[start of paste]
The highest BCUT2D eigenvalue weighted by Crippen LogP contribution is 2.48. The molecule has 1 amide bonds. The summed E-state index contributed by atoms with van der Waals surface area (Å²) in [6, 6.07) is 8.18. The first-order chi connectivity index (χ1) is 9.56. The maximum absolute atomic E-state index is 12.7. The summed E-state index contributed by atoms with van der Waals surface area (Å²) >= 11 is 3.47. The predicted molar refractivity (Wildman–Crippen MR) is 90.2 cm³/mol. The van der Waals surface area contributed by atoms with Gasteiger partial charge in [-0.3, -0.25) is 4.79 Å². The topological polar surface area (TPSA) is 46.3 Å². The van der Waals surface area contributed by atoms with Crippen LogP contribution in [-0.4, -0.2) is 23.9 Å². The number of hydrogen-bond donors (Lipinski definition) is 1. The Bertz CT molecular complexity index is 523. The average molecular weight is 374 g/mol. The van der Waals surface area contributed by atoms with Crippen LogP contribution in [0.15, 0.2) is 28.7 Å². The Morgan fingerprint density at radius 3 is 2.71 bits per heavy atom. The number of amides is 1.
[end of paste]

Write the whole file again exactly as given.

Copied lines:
The highest BCUT2D eigenvalue weighted by Crippen LogP contribution is 2.48. The molecule has 1 amide bonds. The summed E-state index contributed by atoms with van der Waals surface area (Å²) in [6, 6.07) is 8.18. The first-order chi connectivity index (χ1) is 9.56. The maximum absolute atomic E-state index is 12.7. The summed E-state index contributed by atoms with van der Waals surface area (Å²) >= 11 is 3.47. The predicted molar refractivity (Wildman–Crippen MR) is 90.2 cm³/mol. The van der Waals surface area contributed by atoms with Gasteiger partial charge in [-0.3, -0.25) is 4.79 Å². The topological polar surface area (TPSA) is 46.3 Å². The van der Waals surface area contributed by atoms with Crippen LogP contribution in [-0.4, -0.2) is 23.9 Å². The number of hydrogen-bond donors (Lipinski definition) is 1. The Bertz CT molecular complexity index is 523. The average molecular weight is 374 g/mol. The van der Waals surface area contributed by atoms with Crippen LogP contribution in [0.15, 0.2) is 28.7 Å². The Morgan fingerprint density at radius 3 is 2.71 bits per heavy atom. The number of amides is 1.